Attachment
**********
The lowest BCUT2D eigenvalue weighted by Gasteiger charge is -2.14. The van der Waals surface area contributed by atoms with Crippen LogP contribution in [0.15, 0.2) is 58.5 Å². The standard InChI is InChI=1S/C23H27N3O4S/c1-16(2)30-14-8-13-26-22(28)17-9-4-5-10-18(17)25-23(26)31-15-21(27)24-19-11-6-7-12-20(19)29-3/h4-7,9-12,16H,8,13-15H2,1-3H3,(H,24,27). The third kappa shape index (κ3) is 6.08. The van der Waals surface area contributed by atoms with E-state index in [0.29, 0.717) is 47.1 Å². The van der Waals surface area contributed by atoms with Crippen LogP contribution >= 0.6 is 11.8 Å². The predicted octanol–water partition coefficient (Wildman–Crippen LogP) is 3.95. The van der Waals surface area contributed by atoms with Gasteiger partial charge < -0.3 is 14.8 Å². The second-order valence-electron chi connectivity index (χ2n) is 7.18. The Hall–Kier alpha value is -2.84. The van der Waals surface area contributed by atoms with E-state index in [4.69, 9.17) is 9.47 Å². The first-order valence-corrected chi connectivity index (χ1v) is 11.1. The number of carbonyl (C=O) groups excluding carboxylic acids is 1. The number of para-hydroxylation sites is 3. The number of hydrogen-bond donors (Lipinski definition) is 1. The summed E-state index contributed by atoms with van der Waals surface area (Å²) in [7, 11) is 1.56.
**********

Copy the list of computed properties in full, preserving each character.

The lowest BCUT2D eigenvalue weighted by Gasteiger charge is -2.14. The van der Waals surface area contributed by atoms with Crippen LogP contribution in [0.15, 0.2) is 58.5 Å². The standard InChI is InChI=1S/C23H27N3O4S/c1-16(2)30-14-8-13-26-22(28)17-9-4-5-10-18(17)25-23(26)31-15-21(27)24-19-11-6-7-12-20(19)29-3/h4-7,9-12,16H,8,13-15H2,1-3H3,(H,24,27). The third kappa shape index (κ3) is 6.08. The van der Waals surface area contributed by atoms with E-state index in [0.29, 0.717) is 47.1 Å². The van der Waals surface area contributed by atoms with Crippen LogP contribution >= 0.6 is 11.8 Å². The predicted octanol–water partition coefficient (Wildman–Crippen LogP) is 3.95. The van der Waals surface area contributed by atoms with Gasteiger partial charge < -0.3 is 14.8 Å². The second-order valence-electron chi connectivity index (χ2n) is 7.18. The Hall–Kier alpha value is -2.84. The van der Waals surface area contributed by atoms with E-state index in [4.69, 9.17) is 9.47 Å². The first-order valence-corrected chi connectivity index (χ1v) is 11.1. The number of carbonyl (C=O) groups excluding carboxylic acids is 1. The number of para-hydroxylation sites is 3. The number of hydrogen-bond donors (Lipinski definition) is 1. The summed E-state index contributed by atoms with van der Waals surface area (Å²) in [7, 11) is 1.56.